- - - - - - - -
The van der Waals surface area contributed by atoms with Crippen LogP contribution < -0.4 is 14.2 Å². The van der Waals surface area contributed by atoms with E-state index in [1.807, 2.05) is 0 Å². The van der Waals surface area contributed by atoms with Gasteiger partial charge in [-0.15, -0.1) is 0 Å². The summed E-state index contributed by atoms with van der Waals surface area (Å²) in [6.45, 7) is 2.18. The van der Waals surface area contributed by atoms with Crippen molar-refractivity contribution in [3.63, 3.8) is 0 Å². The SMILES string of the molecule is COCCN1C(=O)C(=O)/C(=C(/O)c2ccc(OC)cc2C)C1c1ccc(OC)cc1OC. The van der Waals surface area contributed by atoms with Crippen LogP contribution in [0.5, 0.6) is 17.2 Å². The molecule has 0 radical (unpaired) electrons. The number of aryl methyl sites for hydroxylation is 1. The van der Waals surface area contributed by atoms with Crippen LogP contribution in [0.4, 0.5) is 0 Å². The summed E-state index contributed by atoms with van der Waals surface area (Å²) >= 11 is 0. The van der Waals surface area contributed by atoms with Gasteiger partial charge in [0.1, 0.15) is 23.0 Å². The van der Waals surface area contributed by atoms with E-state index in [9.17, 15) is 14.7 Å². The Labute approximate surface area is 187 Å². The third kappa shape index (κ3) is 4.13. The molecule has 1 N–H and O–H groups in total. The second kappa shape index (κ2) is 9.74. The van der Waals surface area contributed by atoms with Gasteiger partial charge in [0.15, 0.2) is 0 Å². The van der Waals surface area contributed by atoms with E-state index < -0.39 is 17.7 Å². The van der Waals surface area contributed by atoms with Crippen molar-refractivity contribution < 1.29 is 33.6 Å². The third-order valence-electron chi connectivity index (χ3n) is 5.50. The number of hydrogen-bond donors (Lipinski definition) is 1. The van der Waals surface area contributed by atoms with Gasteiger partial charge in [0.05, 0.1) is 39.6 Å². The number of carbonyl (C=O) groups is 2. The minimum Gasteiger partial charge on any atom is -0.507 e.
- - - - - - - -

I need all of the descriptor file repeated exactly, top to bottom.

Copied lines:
The van der Waals surface area contributed by atoms with Crippen LogP contribution < -0.4 is 14.2 Å². The van der Waals surface area contributed by atoms with E-state index in [1.807, 2.05) is 0 Å². The van der Waals surface area contributed by atoms with Gasteiger partial charge in [-0.15, -0.1) is 0 Å². The summed E-state index contributed by atoms with van der Waals surface area (Å²) in [6.45, 7) is 2.18. The van der Waals surface area contributed by atoms with Crippen molar-refractivity contribution in [3.63, 3.8) is 0 Å². The SMILES string of the molecule is COCCN1C(=O)C(=O)/C(=C(/O)c2ccc(OC)cc2C)C1c1ccc(OC)cc1OC. The van der Waals surface area contributed by atoms with Crippen LogP contribution in [0.5, 0.6) is 17.2 Å². The molecule has 0 radical (unpaired) electrons. The number of aryl methyl sites for hydroxylation is 1. The van der Waals surface area contributed by atoms with Crippen LogP contribution in [0.4, 0.5) is 0 Å². The summed E-state index contributed by atoms with van der Waals surface area (Å²) >= 11 is 0. The van der Waals surface area contributed by atoms with Gasteiger partial charge in [0.1, 0.15) is 23.0 Å². The van der Waals surface area contributed by atoms with E-state index in [9.17, 15) is 14.7 Å². The Labute approximate surface area is 187 Å². The third kappa shape index (κ3) is 4.13. The molecule has 1 N–H and O–H groups in total. The second kappa shape index (κ2) is 9.74. The van der Waals surface area contributed by atoms with Gasteiger partial charge in [0.15, 0.2) is 0 Å². The van der Waals surface area contributed by atoms with E-state index < -0.39 is 17.7 Å². The van der Waals surface area contributed by atoms with Crippen molar-refractivity contribution < 1.29 is 33.6 Å². The third-order valence-electron chi connectivity index (χ3n) is 5.50. The number of hydrogen-bond donors (Lipinski definition) is 1. The van der Waals surface area contributed by atoms with Gasteiger partial charge in [0.05, 0.1) is 39.6 Å². The number of carbonyl (C=O) groups is 2. The minimum Gasteiger partial charge on any atom is -0.507 e.